Filing 12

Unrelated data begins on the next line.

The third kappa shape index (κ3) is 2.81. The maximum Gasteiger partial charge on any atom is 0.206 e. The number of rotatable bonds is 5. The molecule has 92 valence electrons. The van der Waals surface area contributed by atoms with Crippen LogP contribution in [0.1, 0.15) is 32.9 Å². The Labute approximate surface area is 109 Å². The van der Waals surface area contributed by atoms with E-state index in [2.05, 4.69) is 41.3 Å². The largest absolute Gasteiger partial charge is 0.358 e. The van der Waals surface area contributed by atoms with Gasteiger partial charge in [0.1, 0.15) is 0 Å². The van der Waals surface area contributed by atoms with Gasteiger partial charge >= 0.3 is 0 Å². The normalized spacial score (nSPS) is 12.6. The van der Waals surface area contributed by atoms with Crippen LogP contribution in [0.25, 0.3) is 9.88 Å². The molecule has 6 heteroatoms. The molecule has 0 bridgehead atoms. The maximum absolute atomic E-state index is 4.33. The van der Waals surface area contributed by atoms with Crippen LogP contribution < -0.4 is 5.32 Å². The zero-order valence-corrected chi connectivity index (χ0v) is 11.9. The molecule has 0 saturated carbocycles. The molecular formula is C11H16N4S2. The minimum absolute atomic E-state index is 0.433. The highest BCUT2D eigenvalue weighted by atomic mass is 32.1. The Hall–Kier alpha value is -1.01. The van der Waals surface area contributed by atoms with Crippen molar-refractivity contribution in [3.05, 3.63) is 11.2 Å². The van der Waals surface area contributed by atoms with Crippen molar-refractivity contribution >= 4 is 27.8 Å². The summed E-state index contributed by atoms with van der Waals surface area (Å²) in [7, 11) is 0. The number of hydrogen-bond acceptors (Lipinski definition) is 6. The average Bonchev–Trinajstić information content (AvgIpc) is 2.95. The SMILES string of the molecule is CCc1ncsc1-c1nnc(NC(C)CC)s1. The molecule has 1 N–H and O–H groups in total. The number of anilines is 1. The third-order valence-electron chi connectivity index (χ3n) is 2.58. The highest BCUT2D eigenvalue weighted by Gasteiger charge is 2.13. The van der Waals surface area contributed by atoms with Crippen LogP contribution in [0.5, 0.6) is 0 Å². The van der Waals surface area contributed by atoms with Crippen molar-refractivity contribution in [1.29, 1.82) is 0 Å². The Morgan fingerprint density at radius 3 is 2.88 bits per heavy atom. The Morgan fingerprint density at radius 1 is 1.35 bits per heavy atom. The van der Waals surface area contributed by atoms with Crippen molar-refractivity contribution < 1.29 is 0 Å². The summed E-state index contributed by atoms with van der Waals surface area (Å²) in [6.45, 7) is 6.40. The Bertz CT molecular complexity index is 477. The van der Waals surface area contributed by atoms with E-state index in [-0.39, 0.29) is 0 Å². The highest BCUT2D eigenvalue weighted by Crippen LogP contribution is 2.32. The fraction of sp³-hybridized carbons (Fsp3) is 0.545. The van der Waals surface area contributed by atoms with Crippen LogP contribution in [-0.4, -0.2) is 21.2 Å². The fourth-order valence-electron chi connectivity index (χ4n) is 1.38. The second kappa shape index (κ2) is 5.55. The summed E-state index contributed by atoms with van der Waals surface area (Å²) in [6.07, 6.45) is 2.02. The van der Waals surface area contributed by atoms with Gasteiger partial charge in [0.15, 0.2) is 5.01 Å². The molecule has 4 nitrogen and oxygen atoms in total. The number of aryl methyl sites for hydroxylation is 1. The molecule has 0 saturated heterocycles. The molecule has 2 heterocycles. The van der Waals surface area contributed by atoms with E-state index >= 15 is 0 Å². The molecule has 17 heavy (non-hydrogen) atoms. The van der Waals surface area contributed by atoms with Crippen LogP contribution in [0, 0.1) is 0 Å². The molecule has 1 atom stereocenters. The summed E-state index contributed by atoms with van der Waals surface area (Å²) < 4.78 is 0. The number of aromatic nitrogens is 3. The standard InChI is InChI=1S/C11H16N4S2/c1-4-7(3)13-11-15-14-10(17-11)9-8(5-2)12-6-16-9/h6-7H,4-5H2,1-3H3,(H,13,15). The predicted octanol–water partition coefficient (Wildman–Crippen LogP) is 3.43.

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IN THE UNITED STATES DISTRICT COURT FOR THE EASTERN DISTRICT OF PENNSYLVANIA THOMAS B. SERFASS, Petitioner, v. VINCENT MOONEY, SUPERINTENDENT, SCI COAL TOWNSHIP, et al., Respondents. : : : : : : : : : CIVIL ACTION NO. 13-6157 ORDER AND NOW, this 20th day of June 2014, upon consideration of the Report and Recommendation of United States Magistrate Judge Linda K. Caracappa (Doc. No. 10) and Petitioner Thomas B. Serfass’s Objections thereto (Doc. No. 11), and upon independent review of Serfass’s Application for Habeas Corpus Under 28 U.S.C. § 2254 (Doc. No. 1), it is hereby ORDERED as follows: 1. The Report and Recommendation (Doc. No. 10) is APPROVED and ADOPTED. This Court must make “a de novo determination of those portions of the report or specified proposed findings or recommendations to which objection is made.” 28 U.S.C. § 636(b)(1)(C). Serfass objects to two aspects of the Report and Recommendation. First, he claims that he was sentenced under an unconstitutionally vague statutory provision. (See Serfass’s Objs. 2–6, Doc. No. 11.) Second, he argues that his sentence violates the Eighth Amendment’s prohibition of cruel and unusual punishments. (Id. at 7–8.) The Superior Court of Pennsylvania has considered and rejected both of these claims. See Commonwealth v. Serfass, No. 2842 EDA 2011, slip op. at 5–8 (Pa. Super. Ct. Aug. 17, 2012) (available at Doc. No. 9-22). Habeas relief is therefore available to Serfass only if the Superior Court’s analysis “either ‘resulted in a decision that was contrary to, or involved an unreasonable application of, clearly established federal law, as determined by the Supreme Court,’ or was founded on an ‘unreasonable determination of the facts.’” Collins v. Sec’y of Pennsylvania Dep’t of Corr., 742 F.3d 528, 543 (3d Cir. 2014) (quoting 28 U.S.C. § 2254(d)). A state-court decision involves an unreasonable application of Supreme Court precedent if the state court “identifies the correct governing legal rule from [the Supreme] Court’s cases but unreasonably applies it to the facts of the particular state prisoner’s case,” or “unreasonably extends a legal principle from [Supreme Court] precedent to a new context where it should not apply or unreasonably refuses to extend that principle to a new context where it should apply.” Williams v. Taylor, 529 U.S. 362, 407 (2000). Serfass’s first claim is that the following sentencing provision is void for vagueness: A person under 60 years of age convicted of the following offenses when the victim is over 60 years of age and not a police officer shall be sentenced to a mandatory term of imprisonment as follows: . . . 18 Pa.C.S. § 3922 (relating to theft by deception)--not less than 12 months, but the imposition of the minimum sentence shall be discretionary with the court where the court finds justifiable cause and that finding is written in the opinion. 42 Pa. Cons. Stat. § 9717(a) (emphasis added). The Superior Court rejected this argument because “[t]he fact that the dissent [in Commonwealth v. Littlehales, 915 A.2d 662 (Pa. Super. Ct. 2007)] read [§ 9717(a)] differently does not prove a ‘void-for-vagueness’ claim.” 1 Serfass, No. 2842 EDA 2011, slip op. at 5. Magistrate Judge Caracappa recommends that we deny Serfass’s claim because the Superior Court’s “finding is not contrary to, nor does it involve an unreasonable application of, the federal [void-for-vagueness] standard.” (Rep. & Recommendation 9, Doc. No. 10.) We agree with Magistrate Judge Caracappa that Serfass’s void-for-vagueness claim is meritless because he had notice that his conduct could subject him to mandatory one-year sentences. See Martinez v. Stridiron, 538 F. App’x 184, 190 (3d Cir. 2013) (“[A] sentencing provision is unconstitutionally vague if it fails to give notice that the punishment imposed is one of the possible penalties.” (citing Gov’t of Virgin Islands v. D.W., 3 F.3d 697, 699 (3d Cir. 1993)); see also United States v. Batchelder, 442 U.S. 114, 123 (1979) (“[V]ague sentencing provisions may pose constitutional questions if they do not state with sufficient clarity the consequences of violating a given criminal statute.”). The Superior Court held in 2007 that § 9717(a) imposes a one-year mandatory minimum where the sentencing court determines that “‘justifiable cause’ exists to impose the sentence.” Littlehales, 915 A.2d at 665 (emphasis omitted). This holding put 1 The majority and dissent in Littlehales disagreed over whether “the trial court must justify in writing the imposition of the mandatory minimum sentence, or whether the trial court must justify the imposition of less than the mandatory minimum sentence.” 915 A.2d at 668 (Joyce, J., concurring in part and dissenting in part). The majority adopted the first of these two interpretations. Id. at 665. 2 Serfass on notice that he would be subject to a one-year mandatory minimum if (1) he committed theft by deception against a person older than 60 who was not a police officer, and (2) the sentencing court found justifiable cause to impose the mandatory one-year sentence. 2 Thus, while a reasonable person in Serfass’s position might not have known with certainty whether the one-year mandatory minimum would be applied to him, he would know that his “‘conduct put[] [him] at risk of punishment under the statute.’” United States v. Moyer, 674 F.3d 192, 211 (3d Cir. 2012) (quoting San Filippo v. Bongiovanni, 961 F.2d 1125, 1136 (3d Cir. 1992)). The Superior Court of Pennsylvania did not unreasonably apply Supreme Court precedent when resolving Serfass’s void-for-vagueness claim. Serfass’s second claim is an Eighth-Amendment challenge to his sentence. He argues that his incarceration lacks penological justification because it prevents him from earning the money he needs to pay his victims back. (See Serfass’s Objs. 7–8.) The Superior Court rejected this claim because Serfass failed to “establish[] that his sentence of ten to twenty years for his twenty-six crimes is grossly disproportionate.” Serfass, No. 2842 EDA 2011, slip op. at 7. And Magistrate Judge Caracappa recommends that we deny the claim because the Superior Court’s decision was not contrary to, or an unreasonable application of, federal law. (See Rep. & Recommendation 11.) We find that Serfass “fails to show a gross imbalance between the crime and the sentence.” United States v. MacEwan, 445 F.3d 237, 248 (3d Cir. 2006). “[T]he Eighth Amendment does not demand strict proportionality between the crime and the sentence; rather, it forbids only those sentences that are ‘grossly disproportionate’ to the crime.” Id. (quoting Ewing v. California, 538 U.S. 11, 23 (2003)). Serfass “received over $676,000.00 from twenty-five individuals, all over the age of 60,” by convincing his victims “to purchase private annuities, life insurance policies, or asset protection policies,” and then “used the money for personal purposes.” Commonwealth v. Serfass, No. 1136 EDA 2010, slip op. at 2 We do not reach Serfass’s claim that his sentence was imposed in violation of the Supreme Court’s holding in Alleyne v. United States, 133 S. Ct. 2151, 2155 (2013) (holding that “any fact that increases the mandatory minimum is an ‘element’ that must be submitted to the jury”). (See Serfass’s Objs. 4–6.) Serfass’s failure to exhaust this claim in state court prevents us from considering it. See Heleva v. Brooks, 581 F.3d 187, 189 (3d Cir. 2009) (“One of the threshold requirements for a § 2254 petition is that, subject to certain exceptions, the petitioner must have first exhausted in state court all of the claims he wishes to present to the district court.”). Serfass also waived this argument by failing to present it to Magistrate Judge Caracappa. See Local R. Civ. P. 72.1.IV.(c) (“[U]nless the interest of justice requires it, new issues and evidence shall not be raised after the filing of the Magistrate Judge’s Report and Recommendation if they could have been presented to the magistrate judge.”). We note, however, that “Alleyne cannot be applied retroactively to cases on collateral review.” United States v. Winkelman, 746 F.3d 134, 136 (3d Cir. 2014). 3 1–2 (Pa. Super. Ct. Dec. 14, 2010) (available at Doc. No. 9-14). The state court sentenced Serfass to between 10 and 20 years of imprisonment after discussing, among other things, “the need to protect the community from [Serfass’s] predatory schemes, [Serfass’s] specific targeting of elderly individuals, and [Serfass’s] lack of a realistic plan to compensate the victims.” Id. at 8. The Superior Court correctly determined that this sentence is not grossly disproportionate to Serfass’s crimes. 2. Serfass’s Application for Habeas Corpus Under 28 U.S.C. § 2254 (Doc. No. 1) is DENIED. 3. A certificate of appealability SHALL NOT issue. 4. The Clerk of Court shall mark this matter CLOSED for statistical purposes. BY THE COURT: /s/ Legrome D. Davis Legrome D. Davis, J. 4